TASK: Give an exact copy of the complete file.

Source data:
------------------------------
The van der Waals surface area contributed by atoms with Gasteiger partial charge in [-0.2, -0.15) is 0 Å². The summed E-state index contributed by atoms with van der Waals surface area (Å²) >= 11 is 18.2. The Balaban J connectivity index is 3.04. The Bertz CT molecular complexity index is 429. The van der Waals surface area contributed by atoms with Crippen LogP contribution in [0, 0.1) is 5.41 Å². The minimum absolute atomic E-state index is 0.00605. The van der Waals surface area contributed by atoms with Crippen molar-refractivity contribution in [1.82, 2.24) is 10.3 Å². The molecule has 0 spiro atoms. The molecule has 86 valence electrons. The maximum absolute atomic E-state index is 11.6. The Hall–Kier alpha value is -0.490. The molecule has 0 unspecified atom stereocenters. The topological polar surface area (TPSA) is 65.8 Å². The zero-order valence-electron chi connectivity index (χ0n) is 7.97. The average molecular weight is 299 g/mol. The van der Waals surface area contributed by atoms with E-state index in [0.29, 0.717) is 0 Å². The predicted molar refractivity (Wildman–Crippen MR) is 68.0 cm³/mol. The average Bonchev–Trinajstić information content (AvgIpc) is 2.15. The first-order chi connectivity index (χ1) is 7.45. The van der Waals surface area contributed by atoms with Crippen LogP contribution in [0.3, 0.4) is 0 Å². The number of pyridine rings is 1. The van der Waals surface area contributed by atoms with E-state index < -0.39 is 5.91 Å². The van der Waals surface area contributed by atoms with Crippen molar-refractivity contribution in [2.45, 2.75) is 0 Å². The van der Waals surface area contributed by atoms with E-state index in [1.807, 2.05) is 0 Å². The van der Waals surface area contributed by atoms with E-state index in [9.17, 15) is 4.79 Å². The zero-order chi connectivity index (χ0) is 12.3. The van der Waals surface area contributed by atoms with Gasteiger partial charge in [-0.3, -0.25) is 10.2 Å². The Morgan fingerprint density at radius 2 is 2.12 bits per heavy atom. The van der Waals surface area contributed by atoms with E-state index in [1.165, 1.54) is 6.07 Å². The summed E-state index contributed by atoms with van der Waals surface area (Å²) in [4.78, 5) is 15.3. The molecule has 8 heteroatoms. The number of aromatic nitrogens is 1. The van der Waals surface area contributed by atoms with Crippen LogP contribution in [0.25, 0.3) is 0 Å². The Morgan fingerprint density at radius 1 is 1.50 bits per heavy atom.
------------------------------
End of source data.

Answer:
The van der Waals surface area contributed by atoms with Gasteiger partial charge in [-0.2, -0.15) is 0 Å². The summed E-state index contributed by atoms with van der Waals surface area (Å²) >= 11 is 18.2. The Balaban J connectivity index is 3.04. The Bertz CT molecular complexity index is 429. The van der Waals surface area contributed by atoms with Crippen LogP contribution in [0, 0.1) is 5.41 Å². The minimum absolute atomic E-state index is 0.00605. The van der Waals surface area contributed by atoms with Crippen molar-refractivity contribution in [1.82, 2.24) is 10.3 Å². The molecule has 0 spiro atoms. The molecule has 86 valence electrons. The maximum absolute atomic E-state index is 11.6. The Hall–Kier alpha value is -0.490. The molecule has 0 unspecified atom stereocenters. The topological polar surface area (TPSA) is 65.8 Å². The zero-order valence-electron chi connectivity index (χ0n) is 7.97. The average molecular weight is 299 g/mol. The van der Waals surface area contributed by atoms with E-state index in [0.29, 0.717) is 0 Å². The predicted molar refractivity (Wildman–Crippen MR) is 68.0 cm³/mol. The average Bonchev–Trinajstić information content (AvgIpc) is 2.15. The first-order chi connectivity index (χ1) is 7.45. The van der Waals surface area contributed by atoms with Crippen LogP contribution in [0.3, 0.4) is 0 Å². The number of pyridine rings is 1. The van der Waals surface area contributed by atoms with E-state index < -0.39 is 5.91 Å². The van der Waals surface area contributed by atoms with Crippen molar-refractivity contribution in [2.45, 2.75) is 0 Å². The van der Waals surface area contributed by atoms with E-state index in [1.807, 2.05) is 0 Å². The van der Waals surface area contributed by atoms with E-state index in [9.17, 15) is 4.79 Å². The zero-order chi connectivity index (χ0) is 12.3. The van der Waals surface area contributed by atoms with Gasteiger partial charge in [-0.3, -0.25) is 10.2 Å². The Morgan fingerprint density at radius 2 is 2.12 bits per heavy atom. The van der Waals surface area contributed by atoms with E-state index in [1.165, 1.54) is 6.07 Å². The summed E-state index contributed by atoms with van der Waals surface area (Å²) in [4.78, 5) is 15.3. The molecule has 8 heteroatoms. The number of aromatic nitrogens is 1. The van der Waals surface area contributed by atoms with Crippen LogP contribution in [0.25, 0.3) is 0 Å². The Morgan fingerprint density at radius 1 is 1.50 bits per heavy atom.